20 China books to read (and 5 to avoid)

 

This is a (revised) answer I posted on Quora to the question "What are some good books that can give me a window into modern China?" I'm selective, and have split it into five lists of five: books on contemporary China, books on modern China (i.e. late and post Qing history), books from Chinese voices, China books from the canon ... and a bonus list of China books to avoid.

I hope this is useful as an open sesame for new China watchers, or to encourage old hands to plug the holes in their bookshelf. The lists are designed as all you need to pack your bag or Kindle with to understand that aspect or perspective of China, without being overwhelming. Do go ahead and say what I missed in the comments.

 

5 BOOKS ON CONTEMPORARY CHINA

 

Out of Mao's Shadow: The Struggle for the Soul of a New China by Philip P. Pan – Very readable, stories from the post-Mao era that shaped China as it is today

 

China in Ten Words by Yu Hua – A Chinese perspective of the transition from Cultural Revolution to opening up and the contradictions of 21st century China

 

Country Driving: A Chinese Road Trip by Peter Hessler – The third book Hessler wrote from China, this is the one both most up-to-date and widest in scope

 

Factory Girls: From Village to City in a Changing China by Leslie Chang – Sensitively told, the human side of the factory boom, a continuation of the China story

 

Chinese Characters: Profiles of Fast-Changing Lives in a Fast-Changing Land ed. Angilee Shah, Jeffrey Wasserstrom – Disclosure: I have a chapter in this book


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5 BOOKS ON MODERN CHINA

 

The Search for Modern China by Jonathan Spence – The grandaddy of China history books, from late Ming to 1989, this doorstopper is also a pleasure to read

 

Wealth and Power: China's Long March to the Twenty-first Century by Orville Schell and John Delury – 14 individuals who made modern China, absolutely terrific

 

A Bitter Revolution: China's Struggle with the Modern World by Rana Mitter – The broad span of modern Chinese history through an original and compelling lens

 

The Death of Mao: The Tangshan Earthquake and the Birth of the New China by James Palmer – Insightful history of the dramatic year of Mao's death in 1976

 

China in the 21st Century: What Everyone Needs to Know by Jeffrey Wasserstrom – Slim, comprehensive, intuitive. Perfect reading for the plane trip over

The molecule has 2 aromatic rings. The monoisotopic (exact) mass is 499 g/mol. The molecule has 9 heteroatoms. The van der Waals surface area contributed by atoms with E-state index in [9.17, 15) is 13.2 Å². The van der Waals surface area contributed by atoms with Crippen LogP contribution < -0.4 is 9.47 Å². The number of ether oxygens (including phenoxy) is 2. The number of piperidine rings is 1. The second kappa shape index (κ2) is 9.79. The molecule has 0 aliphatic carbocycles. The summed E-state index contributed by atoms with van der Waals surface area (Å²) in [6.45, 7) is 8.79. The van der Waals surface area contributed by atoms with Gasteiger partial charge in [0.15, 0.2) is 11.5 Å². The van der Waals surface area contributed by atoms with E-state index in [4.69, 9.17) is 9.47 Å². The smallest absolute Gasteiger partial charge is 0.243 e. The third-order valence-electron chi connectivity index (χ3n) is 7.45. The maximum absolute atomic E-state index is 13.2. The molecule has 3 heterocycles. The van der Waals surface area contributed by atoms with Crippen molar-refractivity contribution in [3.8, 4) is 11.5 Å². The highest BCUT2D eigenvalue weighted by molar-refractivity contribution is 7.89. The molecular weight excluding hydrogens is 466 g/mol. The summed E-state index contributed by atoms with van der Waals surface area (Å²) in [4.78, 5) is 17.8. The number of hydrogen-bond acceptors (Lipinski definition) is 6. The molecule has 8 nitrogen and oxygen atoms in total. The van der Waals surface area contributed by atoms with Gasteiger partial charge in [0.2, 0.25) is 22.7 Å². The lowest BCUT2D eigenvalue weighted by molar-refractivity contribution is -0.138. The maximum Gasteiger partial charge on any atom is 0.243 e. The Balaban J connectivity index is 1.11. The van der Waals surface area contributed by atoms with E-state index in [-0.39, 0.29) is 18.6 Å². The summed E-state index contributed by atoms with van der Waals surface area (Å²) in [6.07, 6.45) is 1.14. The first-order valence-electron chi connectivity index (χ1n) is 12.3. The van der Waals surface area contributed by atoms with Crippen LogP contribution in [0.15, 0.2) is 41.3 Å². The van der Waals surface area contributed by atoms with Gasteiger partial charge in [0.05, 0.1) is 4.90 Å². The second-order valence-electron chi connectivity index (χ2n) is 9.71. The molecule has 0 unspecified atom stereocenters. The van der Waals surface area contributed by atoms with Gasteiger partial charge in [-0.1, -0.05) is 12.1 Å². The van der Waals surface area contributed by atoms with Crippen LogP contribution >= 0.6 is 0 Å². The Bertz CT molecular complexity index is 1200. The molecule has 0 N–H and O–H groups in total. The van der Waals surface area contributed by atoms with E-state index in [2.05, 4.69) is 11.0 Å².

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5 BOOKS FROM CHINESE VOICES

 

To Live by Yu Hua – Novelistic treatment of the broad span of Chinese 20th century history from one family's perspective, and a gripping riches-to-rags story

 

The Corpse Walker: China From the Bottom Up by Liao Yiwu – Surprising and often moving narratives of ordinary people from all over China's countryside

 

This Generation: Dispatches from China's Most Popular Literary Star (and Race Car Driver) by Han Han – Social commentary from the superstar Chinese blogger

 

Chinese Lives: An Oral History of Contemporary China by Sang Ye and Zhang Xinxin – Snapshots from the 1980s, a ground up portrait of the people that make up China

 

Shi Cheng: Short Stories from Urban China by various – Terrific collection of urban stories, much more relevant to today's China than reading Mo Yan's bloated novels


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5 CHINA BOOKS FROM THE CANON

 

The Complete Fiction of Lu Xun trans. Julia Lovell – China's George Orwell. At least read the canonical "The True Story of Ah Q" and "Diary of a Madman"

 

Fortress Beseiged by Qian Zhongshu – Funny and sharp indictment of Chinese society in the late 1930s, an often overlooked but still relevant classic

 

The Analects of Confucius trans. Simon Leys – Confucius say, a gentleman reads Confucius. Or at least dips into it and memorises the most famous quotes

 

Wandering on the Way by Zhuangzi, trans. Victor Mair – For the other side of the Chinese philosophy coin (Taoism), this translation is a real treat to read

 

The Good Earth by Pearl Buck – 1931 American novel of a rags-to-riches Chinese farmer, it might feel a bit dated but Oprah's book club is never wrong


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5 CHINA BOOKS TO AVOID*

 

The Coming Collapse of China by Gordon Chang – Published in 2001, we're still waiting Gordon. This is why you never make a prediction in a book title

 

When China Rules the World by Martin Jacques – Some insightful analysis, but in the end these birds-eye-view big-thesis China books just aren't worth it

 

Mao: The Unknown Story by Jung Chang and Jon Halliday – Mao was a complex figure who caused horrific suffering, but demonising him without nuance is just bad history

 

East Meets West: Human Rights and Democracy in East Asia, by Daniel A. Bell – Offers valuable perspective, but can come too close to apologism for authoritarianism

 

Shanghai Baby, by Wei Hui – If you're tempted by this "dark and edgy" novel of sex and self discovery, run in the other direction. It's unbearably affected and pretentious


(*I don't mean that these books have no value – they all have value and are informative – but that they are ultimately misleading or single-sided and you should avoid them in favour of others.)

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Finally, in coda, here's New Yorker staff writer Evan Osnos recommending another five books on China – and his own will be out in the summer – on the literary website Five Books where I worked for two years, hence my obsessive interest in listing books in quintuplicate.

Now go get reading ...

 

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Alec Ash, Sat 9 November 2013 - 06:06